How To Divide Possessions If You Separate

MoneyHelper

Deciding who gets what when a relationship ends can be difficult, but there are ways to make it easier. When dividing your possessions, try to agree as much as you can with your ex-partner – and be prepared to compromise.

Dividing personal possessions

It’s likely that one or both of you have a significant emotional attachment to your possessions, such as your:

  • furniture
  • music collection, or
  • shared family car.

It might be hard if you can’t keep things that you believe you’re entitled to, but try and reach an agreement if you can. Use mediation if necessary.

When thinking about furniture and cars, start by working out where you’ll both live after you separate. Will you both need to furnish new properties? If so, dividing the furniture and big appliances so that you each keep some or buy some new ones can be a fair approach.

Go through the house, the garden shed and the garage and attic – and prepare a list of what’s there. Then try to agree who gets which items.

There might be some things you can’t agree on. As a last resort, you could take it in turns to choose from a list of what’s left.

Dividing possessions if you’ve been cohabiting

If you’re dividing items you’ve bought while you’ve been together and you can’t agree who should get what, it’s useful to know what the law says. In general terms:

  • the person who bought the item owns it
  • if you’ve been given something as a present, you can keep it, and
  • if you bought something between you, you both own it. If one of you paid more towards it, it would be assumed you’d divide it like that. In other words, one would buy the other out.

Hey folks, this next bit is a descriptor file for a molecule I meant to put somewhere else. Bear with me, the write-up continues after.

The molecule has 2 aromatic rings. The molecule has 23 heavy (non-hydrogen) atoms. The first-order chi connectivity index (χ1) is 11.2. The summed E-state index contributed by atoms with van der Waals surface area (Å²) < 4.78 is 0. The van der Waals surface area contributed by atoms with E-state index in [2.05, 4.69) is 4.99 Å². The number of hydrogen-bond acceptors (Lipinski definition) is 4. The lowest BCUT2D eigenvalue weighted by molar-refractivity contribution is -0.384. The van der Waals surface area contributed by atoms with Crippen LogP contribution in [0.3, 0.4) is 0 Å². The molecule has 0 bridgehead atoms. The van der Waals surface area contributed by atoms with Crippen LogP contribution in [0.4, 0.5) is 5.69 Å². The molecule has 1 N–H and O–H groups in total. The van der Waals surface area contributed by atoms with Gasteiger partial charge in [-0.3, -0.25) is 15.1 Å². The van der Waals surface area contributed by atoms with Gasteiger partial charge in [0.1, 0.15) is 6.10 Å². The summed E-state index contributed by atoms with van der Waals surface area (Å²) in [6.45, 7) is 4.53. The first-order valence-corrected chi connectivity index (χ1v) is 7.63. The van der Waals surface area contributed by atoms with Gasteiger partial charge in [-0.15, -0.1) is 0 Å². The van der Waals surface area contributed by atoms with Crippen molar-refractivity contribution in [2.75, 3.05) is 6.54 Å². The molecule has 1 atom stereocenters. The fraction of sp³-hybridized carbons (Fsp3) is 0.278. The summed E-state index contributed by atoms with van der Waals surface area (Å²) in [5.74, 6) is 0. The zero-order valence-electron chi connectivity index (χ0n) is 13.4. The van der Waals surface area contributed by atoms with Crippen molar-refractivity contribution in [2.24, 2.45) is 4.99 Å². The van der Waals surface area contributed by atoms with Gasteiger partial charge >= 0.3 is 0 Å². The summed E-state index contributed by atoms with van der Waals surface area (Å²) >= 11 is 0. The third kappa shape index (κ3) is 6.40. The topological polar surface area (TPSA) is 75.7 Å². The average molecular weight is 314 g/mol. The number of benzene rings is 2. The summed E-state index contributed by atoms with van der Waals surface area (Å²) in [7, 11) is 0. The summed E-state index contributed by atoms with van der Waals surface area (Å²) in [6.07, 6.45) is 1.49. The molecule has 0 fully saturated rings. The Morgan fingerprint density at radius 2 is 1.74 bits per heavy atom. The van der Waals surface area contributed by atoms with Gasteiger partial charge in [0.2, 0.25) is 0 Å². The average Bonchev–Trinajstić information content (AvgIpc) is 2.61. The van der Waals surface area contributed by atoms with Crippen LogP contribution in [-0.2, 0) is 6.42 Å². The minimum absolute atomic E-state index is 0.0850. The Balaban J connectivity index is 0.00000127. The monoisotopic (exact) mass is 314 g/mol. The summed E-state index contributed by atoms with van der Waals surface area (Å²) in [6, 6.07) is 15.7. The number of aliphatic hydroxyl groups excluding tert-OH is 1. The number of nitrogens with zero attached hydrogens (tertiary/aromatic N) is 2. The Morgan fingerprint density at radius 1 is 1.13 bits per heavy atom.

Agreeing who keeps the car

One of you could keep the family car, perhaps because of work commitments, in exchange for giving up other household possessions. But consider if you have an unpaid loan on the car and who’ll be responsible for making repayments.

Sorting out jewellery, paintings and collectibles

It might be worth getting an expert valuation if you have a joint collection of valuables, such as:

  • jewellery
  • paintings, or
  • collectables.

You’ll usually need to pay for this service. If you are divorcing or dissolving your civil partnership, these collections could be taken into account as part of the ‘pot’ of assets to be divided, unless they’re very low in value.

It’s much better if you and your husband, wife or civil partner can agree how this should be divided.

Agreeing who keeps your pets

It’s best if you and your ex-partner can agree who should keep any family pets. Try and put the welfare of your pet first. You might feel that your pet should be with you, but that might not be the best solution.

If you have children and they want to see your pet, it might make sense to arrange things so they can see it as much as possible. Where possible, try not to separate children and pets.

Work out if you’ll be able to afford to keep the pet after you split up. Pets can be costly. It’s not only the cost of food you have to budget for. Vet’s bills can be expensive unless you have pet insurance.

Pets take time to look after. Make sure whoever plans to keep the pet will have time to look after it. And, if you’re moving, make sure your new home will be suitable.

What the courts would do about your pets

Are you and your ex-partner getting divorced or dissolving your civil partnership, and can’t agree what should happen to your pets? If so, you could ask the court to decide who should keep them.

But be aware that it’s not something the courts generally like to spend time deciding and you might find your pets would be treated like any other financial asset. That means that the court could order that:

  • both owners split the time they have with the pet, or
  • only one of you looks after the pet.

Courts don’t have to take the pet’s welfare into account. So, even if the pet could find it stressful to be moved to a new home, the court might still order this.

Your next step

It’s worth reading our guide Review insurance for your home and possessions after you separate.

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